0.91, 0.92, 0.98, 0.99

None

 

10

0.2, 0.24, 0.53, 0.78

0.5, 0.6, 0.9, 1.0

0.6, 0.7, 0.8, 0.9

0.91, 0.95, 0.97, 0.99

None

 

11

0.2, 0.24, 0.53, 0.78

0.5, 0.6, 0.9, 1.0

0.6, 0.65, 0.85, 0.9

0.91, 0.94, 0.98, 0.99

None

 

12

0.2, 0.24, 0.53, 0.78

0.5, 0.6, 0.9, 1.0

0.6, 0.62, 0.82, 0.9

0.91, 0.92, 0.98, 0.99

None

 

13

0.2, 0.34, 0.43, 0.78

0.5, 0.7, 0.8, 1.0

0.6, 0.7, 0.8, 0.9

0.91, 0.95, 0.97, 0.99

Standard

 

14

0.2, 0.34, 0.43, 0.78

0.5, 0.7, 0.8, 1.0

0.6, 0.65, 0.85, 0.9

0.91, 0.94, 0.98, 0.99

Standard

 

15

0.2, 0.34, 0.43, 0.78

0.5, 0.7, 0.8, 1.0

0.6, 0.62, 0.82, 0.9

0.91, 0.92, 0.98, 0.99

Standard

 

16

0.2, 0.30, 0.50, 0.78

0.5, 0.65, 0.85, 1.0

0.6, 0.7, 0.8, 0.9

0.91, 0.95, 0.97, 0.99

Standard

 

17

0.2, 0.30, 0.50, 0.78

0.5, 0.65, 0.85, 1.0

0.6, 0.65, 0.85, 0.9

0.91, 0.94, 0.98, 0.99

Standard

 

18

0.2, 0.30, 0.50, 0.78

0.5, 0.65, 0.85, 1.0

0.6, 0.62, 0.82, 0.9

0.91, 0.92, 0.98, 0.99

Standard

 

19

0.2, 0.24, 0.53, 0.78

0.5, 0.6, 0.9, 1.0

0.6, 0.7, 0.8, 0.9

0.91, 0.95, 0.97, 0.99

Standard

 

20

0.2, 0.24, 0.53, 0.78

0.5, 0.6, 0.9, 1.0

0.6, 0.65, 0.85, 0.9

0.91, 0.94, 0.98, 0.99

Standard

 

21

0.2, 0.24, 0.53, 0.78

0.5, 0.6, 0.9, 1.0

0.6, 0.62, 0.82, 0.9

0.91, 0.92, 0.98, 0.99

Standard

aTrapezoidal distribution (minimum value, mode 1 value, mode 2 value, maximum value)

W1: Selection probability for abortion-related deaths

W2: Selection probability for non-abortion-related deaths

W3: Sensitivity of cause of death classification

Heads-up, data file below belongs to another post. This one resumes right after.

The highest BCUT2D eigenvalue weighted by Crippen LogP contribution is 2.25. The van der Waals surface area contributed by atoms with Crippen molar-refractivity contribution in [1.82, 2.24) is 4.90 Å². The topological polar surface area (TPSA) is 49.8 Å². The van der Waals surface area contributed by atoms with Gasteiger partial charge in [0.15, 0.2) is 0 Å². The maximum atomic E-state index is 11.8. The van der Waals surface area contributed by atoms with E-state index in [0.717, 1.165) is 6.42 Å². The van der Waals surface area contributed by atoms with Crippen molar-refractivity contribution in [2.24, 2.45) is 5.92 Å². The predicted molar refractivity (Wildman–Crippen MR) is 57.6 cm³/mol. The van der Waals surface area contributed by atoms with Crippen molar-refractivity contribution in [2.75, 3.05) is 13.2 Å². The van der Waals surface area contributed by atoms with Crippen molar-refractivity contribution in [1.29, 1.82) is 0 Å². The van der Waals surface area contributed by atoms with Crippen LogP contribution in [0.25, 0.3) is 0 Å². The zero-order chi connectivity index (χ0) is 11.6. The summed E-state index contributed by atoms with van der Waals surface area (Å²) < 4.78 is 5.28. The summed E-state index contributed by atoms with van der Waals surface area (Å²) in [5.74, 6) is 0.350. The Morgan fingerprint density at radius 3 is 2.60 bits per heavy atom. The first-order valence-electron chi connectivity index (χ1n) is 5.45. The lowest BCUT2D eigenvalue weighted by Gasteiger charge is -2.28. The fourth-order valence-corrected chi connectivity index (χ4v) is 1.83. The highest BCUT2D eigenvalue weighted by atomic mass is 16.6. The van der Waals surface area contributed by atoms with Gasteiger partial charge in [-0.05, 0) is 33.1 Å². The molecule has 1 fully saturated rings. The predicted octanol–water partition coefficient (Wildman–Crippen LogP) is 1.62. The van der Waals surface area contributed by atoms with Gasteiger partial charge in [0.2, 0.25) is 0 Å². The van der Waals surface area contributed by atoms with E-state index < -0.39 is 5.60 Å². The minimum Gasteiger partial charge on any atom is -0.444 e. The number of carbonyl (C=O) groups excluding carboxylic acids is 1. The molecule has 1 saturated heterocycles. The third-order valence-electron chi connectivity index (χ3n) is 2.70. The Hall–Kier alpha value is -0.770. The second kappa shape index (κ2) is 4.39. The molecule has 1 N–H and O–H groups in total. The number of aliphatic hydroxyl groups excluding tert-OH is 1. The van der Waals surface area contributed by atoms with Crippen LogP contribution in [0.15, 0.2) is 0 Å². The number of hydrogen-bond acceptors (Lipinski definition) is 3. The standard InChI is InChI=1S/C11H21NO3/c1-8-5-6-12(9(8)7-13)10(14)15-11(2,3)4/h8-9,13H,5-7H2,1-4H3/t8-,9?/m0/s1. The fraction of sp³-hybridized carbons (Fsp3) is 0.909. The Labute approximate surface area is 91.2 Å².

W4: Specificity of cause of death classification

RE: Random Error

Bias analysis results for study a

Table 2 presents the multiple-bias analysis results for Study A. Study A reported a median of 0.206 (20.6 % of maternal deaths were abortion-related). After adjustment for selection bias under three distribution scenarios, the median increased, on average, to 0.370. After additional adjustment for misclassification, the median proportion of abortion-related deaths increased from the original, on average, to 0.306. After including random error into the multiple-bias analysis, the median was, on average, 0.308, approximately 20 % greater than the reported proportion of abortion-related deaths. Had the authors of Study A reported a 95 % confidence interval around their reported median, it would have been 0.196-0.316. After adjustment for selection bias under three scenarios, the potential range widened to 0.242-0.550. After adjustment for selection bias and misclassification under nine scenarios, the potential range was 0.203-0.458. After including random error in the multiple-bias analysis of selection bias and misclassification, the potential range widened further to 0.169-0.485.
Table 2

Multiple-bias analysis results for Study A: proportion of maternal deaths due to unsafe abortion adjusted for selection bias, misclassification, and random error, after 50,000 simulation trials per scenario

Bias model

Scenario (probability distribution/s)

Median

2.5, 97.5 percentiles

Ratio of limits

None (reported)

NA

0.206

0.206, 0.206

1.00

None (conventional, with estimate of precision)

NA

0.206

0.196, 0.316

1.61

Adjusted for misclassification only, no random error

1 (W1&W2 narrow)

0.369

0.248, 0.523

2.11

 

2 (W1&W2 medium)

0.368